Trees grow tall in an effort to compete with each other for the best unobstructed sunlight. Many species do not do well in shade, and produce seeds which will lie dormant until old trees fall or are burned down. Some trees, however, do quite well and even thrive in shady areas.
Balsam fir (Abes balsamea) is an evergreen tree native to the northeastern United States and Canada. It has a dense, cone-shaped structure and grows from 40 to 90 feet with a spread of between 12 and 30 feet. It is known for its fragrant resin and short, flat, green needles. It grows well in slightly to highly acidic soil and tolerates dense clay and rocky soils well.
Most famous for its production of maple syrup, the sugar maple (Acer saccharum) is another tall, shade-tolerant tree from the Northeast. It will grow in soils from sand to silty loam, but prefers slightly acidic loam soil with good drainage. It has dark green, five-lobed leaves that turn a variety of colors in fall. The sugar maple can grow to heights above 100 feet.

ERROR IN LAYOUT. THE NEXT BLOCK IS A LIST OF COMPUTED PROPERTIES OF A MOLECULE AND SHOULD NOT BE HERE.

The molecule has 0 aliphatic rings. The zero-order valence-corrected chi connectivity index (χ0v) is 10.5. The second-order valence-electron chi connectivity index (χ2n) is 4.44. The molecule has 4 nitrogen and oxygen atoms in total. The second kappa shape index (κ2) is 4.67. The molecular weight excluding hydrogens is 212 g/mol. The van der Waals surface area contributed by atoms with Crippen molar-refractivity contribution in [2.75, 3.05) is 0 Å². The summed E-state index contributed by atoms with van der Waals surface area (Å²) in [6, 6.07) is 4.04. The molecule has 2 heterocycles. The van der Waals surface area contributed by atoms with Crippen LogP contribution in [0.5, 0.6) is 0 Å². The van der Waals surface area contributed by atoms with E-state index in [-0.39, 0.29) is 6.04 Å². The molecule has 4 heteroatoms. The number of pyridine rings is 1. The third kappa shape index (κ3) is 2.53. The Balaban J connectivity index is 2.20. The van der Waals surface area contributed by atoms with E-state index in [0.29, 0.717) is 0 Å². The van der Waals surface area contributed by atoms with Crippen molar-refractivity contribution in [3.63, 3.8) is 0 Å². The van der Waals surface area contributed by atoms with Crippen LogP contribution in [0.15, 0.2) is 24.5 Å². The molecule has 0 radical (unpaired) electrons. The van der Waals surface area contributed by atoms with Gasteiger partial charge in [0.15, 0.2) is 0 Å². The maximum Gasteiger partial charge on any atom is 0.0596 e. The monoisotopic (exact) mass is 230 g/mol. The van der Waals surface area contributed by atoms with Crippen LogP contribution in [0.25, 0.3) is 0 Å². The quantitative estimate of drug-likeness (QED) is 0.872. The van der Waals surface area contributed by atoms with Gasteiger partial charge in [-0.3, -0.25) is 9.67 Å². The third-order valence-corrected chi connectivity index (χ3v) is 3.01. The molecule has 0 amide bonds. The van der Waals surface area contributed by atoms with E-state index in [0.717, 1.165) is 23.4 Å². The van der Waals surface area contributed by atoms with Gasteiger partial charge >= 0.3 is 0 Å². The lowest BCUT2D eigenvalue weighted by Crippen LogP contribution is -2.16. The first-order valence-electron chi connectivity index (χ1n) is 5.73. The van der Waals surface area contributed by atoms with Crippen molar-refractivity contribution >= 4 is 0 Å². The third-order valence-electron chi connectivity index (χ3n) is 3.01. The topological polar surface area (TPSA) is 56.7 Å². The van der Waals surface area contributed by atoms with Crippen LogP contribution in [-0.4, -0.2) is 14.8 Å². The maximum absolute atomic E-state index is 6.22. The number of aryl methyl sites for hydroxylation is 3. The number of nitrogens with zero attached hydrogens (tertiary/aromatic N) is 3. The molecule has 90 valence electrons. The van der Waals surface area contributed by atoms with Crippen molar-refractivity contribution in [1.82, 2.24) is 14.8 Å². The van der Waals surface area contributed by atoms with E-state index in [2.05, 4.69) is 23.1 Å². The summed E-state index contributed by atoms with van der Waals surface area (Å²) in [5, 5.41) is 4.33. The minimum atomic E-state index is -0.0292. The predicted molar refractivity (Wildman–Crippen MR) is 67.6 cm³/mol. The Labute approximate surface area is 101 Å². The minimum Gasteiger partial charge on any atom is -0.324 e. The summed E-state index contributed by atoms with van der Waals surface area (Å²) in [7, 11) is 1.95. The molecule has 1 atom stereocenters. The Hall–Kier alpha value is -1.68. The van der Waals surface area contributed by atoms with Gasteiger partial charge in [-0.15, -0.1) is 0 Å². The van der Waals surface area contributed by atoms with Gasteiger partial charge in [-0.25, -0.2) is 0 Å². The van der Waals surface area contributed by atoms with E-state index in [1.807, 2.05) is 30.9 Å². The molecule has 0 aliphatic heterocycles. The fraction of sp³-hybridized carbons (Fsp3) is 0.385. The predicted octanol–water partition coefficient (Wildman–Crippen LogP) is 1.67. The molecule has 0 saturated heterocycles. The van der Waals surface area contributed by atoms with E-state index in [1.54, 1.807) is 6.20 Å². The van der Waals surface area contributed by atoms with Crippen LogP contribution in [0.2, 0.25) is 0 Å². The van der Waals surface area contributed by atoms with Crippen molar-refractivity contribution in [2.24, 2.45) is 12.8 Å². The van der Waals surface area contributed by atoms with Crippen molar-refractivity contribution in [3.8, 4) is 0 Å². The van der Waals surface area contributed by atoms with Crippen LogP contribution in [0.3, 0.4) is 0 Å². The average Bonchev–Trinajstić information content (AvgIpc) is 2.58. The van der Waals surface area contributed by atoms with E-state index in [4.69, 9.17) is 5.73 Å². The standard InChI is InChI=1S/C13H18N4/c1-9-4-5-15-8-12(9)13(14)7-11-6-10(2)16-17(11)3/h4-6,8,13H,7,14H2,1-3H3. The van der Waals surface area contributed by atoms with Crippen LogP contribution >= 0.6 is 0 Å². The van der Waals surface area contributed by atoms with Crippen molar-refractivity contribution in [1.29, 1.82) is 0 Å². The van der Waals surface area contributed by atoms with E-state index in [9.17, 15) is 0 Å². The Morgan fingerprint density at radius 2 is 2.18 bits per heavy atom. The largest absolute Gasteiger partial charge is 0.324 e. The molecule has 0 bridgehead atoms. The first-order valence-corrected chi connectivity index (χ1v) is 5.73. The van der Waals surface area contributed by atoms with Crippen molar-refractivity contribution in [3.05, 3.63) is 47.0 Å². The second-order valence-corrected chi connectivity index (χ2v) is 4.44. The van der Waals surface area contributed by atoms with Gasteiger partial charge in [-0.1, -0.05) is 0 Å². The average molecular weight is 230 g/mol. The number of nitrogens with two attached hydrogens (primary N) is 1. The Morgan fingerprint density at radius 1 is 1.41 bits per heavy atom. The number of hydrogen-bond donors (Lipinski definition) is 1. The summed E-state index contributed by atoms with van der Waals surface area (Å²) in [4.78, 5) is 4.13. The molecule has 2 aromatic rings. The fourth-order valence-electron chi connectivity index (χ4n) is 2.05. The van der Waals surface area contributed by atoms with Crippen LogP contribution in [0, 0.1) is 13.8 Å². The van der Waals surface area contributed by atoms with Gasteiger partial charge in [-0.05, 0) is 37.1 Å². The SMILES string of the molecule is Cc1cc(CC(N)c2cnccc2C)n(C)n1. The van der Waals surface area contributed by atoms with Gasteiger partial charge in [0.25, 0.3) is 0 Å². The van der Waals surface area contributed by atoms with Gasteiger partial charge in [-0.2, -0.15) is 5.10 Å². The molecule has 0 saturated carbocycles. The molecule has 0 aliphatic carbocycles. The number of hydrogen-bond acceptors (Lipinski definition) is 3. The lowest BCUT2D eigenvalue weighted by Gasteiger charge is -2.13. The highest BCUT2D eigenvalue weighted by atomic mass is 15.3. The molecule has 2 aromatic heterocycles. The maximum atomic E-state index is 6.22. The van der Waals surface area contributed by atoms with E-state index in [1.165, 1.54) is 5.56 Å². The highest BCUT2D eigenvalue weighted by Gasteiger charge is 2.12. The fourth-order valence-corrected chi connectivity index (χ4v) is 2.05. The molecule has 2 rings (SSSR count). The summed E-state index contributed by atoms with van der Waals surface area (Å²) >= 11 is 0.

Also known as the western yew, the Pacific yew (Taxus brevifolia) is a tree from the Pacific Northwest best known for containing a powerful cancer-fighting drug called taxol. It is a moderate-sized evergreen tree, generally growing to a height of 30 to 50 feet with a narrow trunk about 1.5 feet in diameter. The Pacific yew is distinguished from other evergreens by its unusual seed cone. Each cone contains a single seed enclosed in a bright red fruit called an aril, giving it the appearance of a berry. According to the USDA, the Pacific yew "grows best on deep, moist or rich, rocky or gravelly soils."